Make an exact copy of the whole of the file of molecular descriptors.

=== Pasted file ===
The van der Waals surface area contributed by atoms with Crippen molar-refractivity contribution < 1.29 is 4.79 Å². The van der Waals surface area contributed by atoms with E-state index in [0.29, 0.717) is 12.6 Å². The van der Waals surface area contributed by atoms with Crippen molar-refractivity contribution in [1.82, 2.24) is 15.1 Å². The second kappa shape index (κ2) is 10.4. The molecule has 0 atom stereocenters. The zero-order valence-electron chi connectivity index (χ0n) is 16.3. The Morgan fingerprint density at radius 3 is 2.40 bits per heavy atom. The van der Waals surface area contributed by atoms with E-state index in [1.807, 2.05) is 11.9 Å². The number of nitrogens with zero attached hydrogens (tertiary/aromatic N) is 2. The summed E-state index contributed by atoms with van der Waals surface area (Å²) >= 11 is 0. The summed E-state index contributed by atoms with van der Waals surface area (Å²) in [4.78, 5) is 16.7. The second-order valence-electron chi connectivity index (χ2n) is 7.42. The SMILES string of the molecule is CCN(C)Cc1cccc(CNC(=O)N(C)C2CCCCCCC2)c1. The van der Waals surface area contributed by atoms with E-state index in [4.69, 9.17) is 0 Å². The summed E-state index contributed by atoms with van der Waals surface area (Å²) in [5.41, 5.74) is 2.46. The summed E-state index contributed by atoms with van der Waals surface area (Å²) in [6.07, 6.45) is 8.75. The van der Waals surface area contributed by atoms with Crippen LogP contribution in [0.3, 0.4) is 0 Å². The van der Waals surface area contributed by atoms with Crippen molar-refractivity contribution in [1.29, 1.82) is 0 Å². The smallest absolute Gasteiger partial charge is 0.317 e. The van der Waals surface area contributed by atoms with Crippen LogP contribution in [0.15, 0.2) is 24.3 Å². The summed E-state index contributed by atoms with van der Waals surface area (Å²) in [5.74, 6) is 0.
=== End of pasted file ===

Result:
The van der Waals surface area contributed by atoms with Crippen molar-refractivity contribution < 1.29 is 4.79 Å². The van der Waals surface area contributed by atoms with E-state index in [0.29, 0.717) is 12.6 Å². The van der Waals surface area contributed by atoms with Crippen molar-refractivity contribution in [1.82, 2.24) is 15.1 Å². The second kappa shape index (κ2) is 10.4. The molecule has 0 atom stereocenters. The zero-order valence-electron chi connectivity index (χ0n) is 16.3. The Morgan fingerprint density at radius 3 is 2.40 bits per heavy atom. The van der Waals surface area contributed by atoms with E-state index in [1.807, 2.05) is 11.9 Å². The number of nitrogens with zero attached hydrogens (tertiary/aromatic N) is 2. The summed E-state index contributed by atoms with van der Waals surface area (Å²) >= 11 is 0. The summed E-state index contributed by atoms with van der Waals surface area (Å²) in [4.78, 5) is 16.7. The second-order valence-electron chi connectivity index (χ2n) is 7.42. The SMILES string of the molecule is CCN(C)Cc1cccc(CNC(=O)N(C)C2CCCCCCC2)c1. The van der Waals surface area contributed by atoms with E-state index in [4.69, 9.17) is 0 Å². The summed E-state index contributed by atoms with van der Waals surface area (Å²) in [5.41, 5.74) is 2.46. The summed E-state index contributed by atoms with van der Waals surface area (Å²) in [6.07, 6.45) is 8.75. The van der Waals surface area contributed by atoms with Crippen LogP contribution in [0.3, 0.4) is 0 Å². The van der Waals surface area contributed by atoms with Crippen molar-refractivity contribution in [1.29, 1.82) is 0 Å². The smallest absolute Gasteiger partial charge is 0.317 e. The van der Waals surface area contributed by atoms with Crippen LogP contribution in [0.15, 0.2) is 24.3 Å². The summed E-state index contributed by atoms with van der Waals surface area (Å²) in [5.74, 6) is 0.